Stretch beyond your comfort zone to grow as a leader
By Braylon Gurnell ’23 MBA
Growing up in Houston, I didn’t know any investment bankers or consultants. Industries like private equity were unknown to me, and entrepreneurship was a complete enigma.
As I transitioned from the Air Force, I knew that I wanted to attend a school that offered me the chance to gain exposure to different industries and build knowledge through hands-on experiences. Throughout my time in business school, Kellogg has provided the curriculum and resources for me to learn and explore new opportunities.
Last winter, I took a course called Venture Equity taught by Professor Joe Dwyer and Professor William Towns. During one of the course lectures, Professor Towns stated that three people in the class will be future fund managers. Internally, I wondered if I was in over my head. I wasn’t aware Venture capital existed until a few years ago when a friend in the Air Force mentioned it to me in passing. I found it difficult to imagine myself in a position to lead a fund.
In the same way, my gut reaction was to question my ability to rise to the level of a fund manager, people often make quick judgments about others, their interests, their dislikes, and what they’re capable of accomplishing. Cognitive biases and heuristics have some practical benefits, but unchecked, they can lead to flawed decision-making.
We see cognitive biases in all aspects of life, and Venture capital is not immune. So far in 2022, a study found that less than two percent of venture funding has been allocated for women and underrepresented founders. It's clear that this is an issue that must be addressed, and the Venture Equity course at Kellogg is at the leading edge of preparing a generation of leaders who make investments with equity at the forefront of their decision-making process.
An inside look at the Venture Equity Program
The course married the in-depth, practical investing knowledge shared by our professors with research-backed diversity, equity and inclusion concepts. In class, we discussed how to minimize biases and heuristics in our own decision-making processes. Outside of the classroom, the coursework prompted groups of students to consult with underrepresented founders in the Chicago area and work to find ways to help them prepare for their own fundraising cycles.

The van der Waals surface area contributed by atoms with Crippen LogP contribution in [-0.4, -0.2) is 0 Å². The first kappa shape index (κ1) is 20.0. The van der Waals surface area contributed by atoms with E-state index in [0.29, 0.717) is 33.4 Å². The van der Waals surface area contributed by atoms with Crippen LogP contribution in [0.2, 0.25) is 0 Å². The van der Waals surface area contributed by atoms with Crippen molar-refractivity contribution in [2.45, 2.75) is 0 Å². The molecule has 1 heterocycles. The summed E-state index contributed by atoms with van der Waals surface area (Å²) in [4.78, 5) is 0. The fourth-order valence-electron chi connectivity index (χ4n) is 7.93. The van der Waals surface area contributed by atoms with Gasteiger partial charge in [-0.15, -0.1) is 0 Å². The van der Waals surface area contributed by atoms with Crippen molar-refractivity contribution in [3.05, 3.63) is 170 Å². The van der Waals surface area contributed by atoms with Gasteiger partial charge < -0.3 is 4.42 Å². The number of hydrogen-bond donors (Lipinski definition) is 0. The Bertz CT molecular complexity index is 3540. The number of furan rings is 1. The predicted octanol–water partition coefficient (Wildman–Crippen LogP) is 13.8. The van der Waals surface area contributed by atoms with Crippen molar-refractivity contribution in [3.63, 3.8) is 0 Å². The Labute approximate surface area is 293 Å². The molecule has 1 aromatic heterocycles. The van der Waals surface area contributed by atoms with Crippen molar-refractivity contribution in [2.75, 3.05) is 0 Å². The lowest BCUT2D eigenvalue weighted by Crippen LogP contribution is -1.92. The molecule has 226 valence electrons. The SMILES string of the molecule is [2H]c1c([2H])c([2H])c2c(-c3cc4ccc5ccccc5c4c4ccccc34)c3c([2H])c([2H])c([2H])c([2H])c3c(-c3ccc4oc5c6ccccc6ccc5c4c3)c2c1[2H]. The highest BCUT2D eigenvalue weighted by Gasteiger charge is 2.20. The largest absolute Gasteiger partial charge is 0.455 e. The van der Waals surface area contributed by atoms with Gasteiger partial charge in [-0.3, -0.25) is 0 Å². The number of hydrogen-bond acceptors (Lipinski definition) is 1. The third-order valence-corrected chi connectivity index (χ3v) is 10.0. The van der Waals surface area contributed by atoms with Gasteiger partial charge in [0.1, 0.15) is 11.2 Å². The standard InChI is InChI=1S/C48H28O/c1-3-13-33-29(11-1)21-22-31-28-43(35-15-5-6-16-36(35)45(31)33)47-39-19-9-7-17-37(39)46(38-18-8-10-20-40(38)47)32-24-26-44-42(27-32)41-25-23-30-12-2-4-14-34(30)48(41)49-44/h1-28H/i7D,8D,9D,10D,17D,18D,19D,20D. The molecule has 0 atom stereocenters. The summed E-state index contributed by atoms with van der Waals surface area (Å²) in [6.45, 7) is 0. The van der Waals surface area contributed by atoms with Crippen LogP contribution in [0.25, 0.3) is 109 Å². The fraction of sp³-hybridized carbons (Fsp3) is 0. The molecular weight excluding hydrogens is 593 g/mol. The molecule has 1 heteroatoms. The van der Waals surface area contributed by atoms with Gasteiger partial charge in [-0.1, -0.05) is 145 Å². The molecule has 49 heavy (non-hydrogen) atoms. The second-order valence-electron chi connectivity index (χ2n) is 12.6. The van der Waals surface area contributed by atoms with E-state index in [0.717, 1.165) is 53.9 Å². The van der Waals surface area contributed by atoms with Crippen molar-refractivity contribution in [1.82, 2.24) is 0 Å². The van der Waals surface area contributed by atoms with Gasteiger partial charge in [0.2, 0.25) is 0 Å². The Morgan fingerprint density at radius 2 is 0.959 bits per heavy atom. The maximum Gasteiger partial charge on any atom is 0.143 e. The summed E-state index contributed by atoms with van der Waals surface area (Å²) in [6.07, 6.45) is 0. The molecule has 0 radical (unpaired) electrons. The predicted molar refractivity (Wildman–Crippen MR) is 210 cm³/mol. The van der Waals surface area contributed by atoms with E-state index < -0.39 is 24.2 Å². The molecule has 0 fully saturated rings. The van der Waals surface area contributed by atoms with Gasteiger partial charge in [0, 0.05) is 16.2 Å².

The course was rounded out by the inclusion of a dynamic group of guest founders and fund managers like James Norman and Samara Hernandez ’14 MBA, who brought their own unique perspectives and encouraged each of us to consider how we could challenge the status quo.
After completing Venture Equity, I could not simply leave what I had learned in the classroom. Fortunately, Kellogg provided ample opportunity to put the knowledge I had gained in the class to the test.
I carried the lessons I learned in the course forward to other experiences at Kellogg. In Venture Lab, I interned for Samara’s fund Chingona Ventures. While screening potential startups, my experience primed me to check my own internal biases and dig beyond surface-level assumptions when performing analyses. This helped me provide more insightful and helpful feedback.
Since taking the course, I‘ve also had the opportunity to partner with Professors Dwyer and Towns on two Kellogg conferences to continue the conversation on equity in investing.
Last spring, I was able to lead the formation of a panel discussing the importance of DE&I in investing moderated by Professor Dwyer during our school’s Private Equity and Venture Capital Conference featuring investors from across the country.
In October, I worked as co-chair of the Black Management Association Conference (BMAC). As one of the conference leaders, I had the opportunity to expand on the topic of equity in investing even further. The conference was fortunate to have Professor Towns lead a fireside chat with Kimberly Marshall ’12 MBA, a prolific investor in black founders, on her investment philosophy and how she has navigated her career so far.
Taking on these leadership roles were some of the most challenging and rewarding experiences I have had during my time at Kellogg. Each of them required me to stretch beyond my comfort zone and grow as a leader. Kellogg strives to develop leaders who are impactful and purpose-driven. To truly move the needle, I’ve learned that I must grow accustomed to pushing beyond my comfort zone and continue to take on new challenges.
One of the more unique opportunities I had during Venture Equity was to conduct a one-on-one interview with Austin Clements, a Managing Partner at the VC fund Slauson & Co. We covered a range of topics such as investment theses and screening processes, but one point he made stuck with me. I asked Austin to tell me the most important change that he would like to see to make the venture ecosystem more equitable. His answer: keep funneling capital to diverse fund managers.
Right now, I’m not sure if I’ll follow in the footsteps of fund managers like Austin and Samarra, but after my experiences here at Kellogg, it’s easier to envision myself filling a role like this if that’s what I decide to do. Regardless of the direction, my career takes me I know that continuing to push myself beyond my comfort zone and growing as a leader will lead to great things. Who knows? Maybe one day I will take on the challenge and prove Professor Towns’ prediction correct.